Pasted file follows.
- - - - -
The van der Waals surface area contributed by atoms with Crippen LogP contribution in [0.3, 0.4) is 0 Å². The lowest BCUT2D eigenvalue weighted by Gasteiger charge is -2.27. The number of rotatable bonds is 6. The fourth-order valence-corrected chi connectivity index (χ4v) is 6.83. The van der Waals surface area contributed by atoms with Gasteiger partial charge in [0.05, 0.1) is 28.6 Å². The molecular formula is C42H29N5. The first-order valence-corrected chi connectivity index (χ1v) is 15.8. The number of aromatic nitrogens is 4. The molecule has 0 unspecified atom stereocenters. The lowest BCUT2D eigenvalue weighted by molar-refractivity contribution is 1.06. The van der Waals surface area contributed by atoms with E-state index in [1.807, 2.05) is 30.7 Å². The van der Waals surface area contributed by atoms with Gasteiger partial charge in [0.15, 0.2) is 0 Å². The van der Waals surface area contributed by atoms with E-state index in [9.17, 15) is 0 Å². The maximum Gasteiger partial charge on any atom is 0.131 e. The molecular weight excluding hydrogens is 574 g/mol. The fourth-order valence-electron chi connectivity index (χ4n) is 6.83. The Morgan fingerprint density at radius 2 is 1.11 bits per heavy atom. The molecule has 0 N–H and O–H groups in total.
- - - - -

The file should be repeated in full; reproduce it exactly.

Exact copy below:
The van der Waals surface area contributed by atoms with Crippen LogP contribution in [0.3, 0.4) is 0 Å². The lowest BCUT2D eigenvalue weighted by Gasteiger charge is -2.27. The number of rotatable bonds is 6. The fourth-order valence-corrected chi connectivity index (χ4v) is 6.83. The van der Waals surface area contributed by atoms with Gasteiger partial charge in [0.05, 0.1) is 28.6 Å². The molecular formula is C42H29N5. The first-order valence-corrected chi connectivity index (χ1v) is 15.8. The number of aromatic nitrogens is 4. The molecule has 0 unspecified atom stereocenters. The lowest BCUT2D eigenvalue weighted by molar-refractivity contribution is 1.06. The van der Waals surface area contributed by atoms with E-state index in [1.807, 2.05) is 30.7 Å². The van der Waals surface area contributed by atoms with Gasteiger partial charge in [0.15, 0.2) is 0 Å². The van der Waals surface area contributed by atoms with E-state index in [9.17, 15) is 0 Å². The maximum Gasteiger partial charge on any atom is 0.131 e. The molecular weight excluding hydrogens is 574 g/mol. The fourth-order valence-electron chi connectivity index (χ4n) is 6.83. The Morgan fingerprint density at radius 2 is 1.11 bits per heavy atom. The molecule has 0 N–H and O–H groups in total.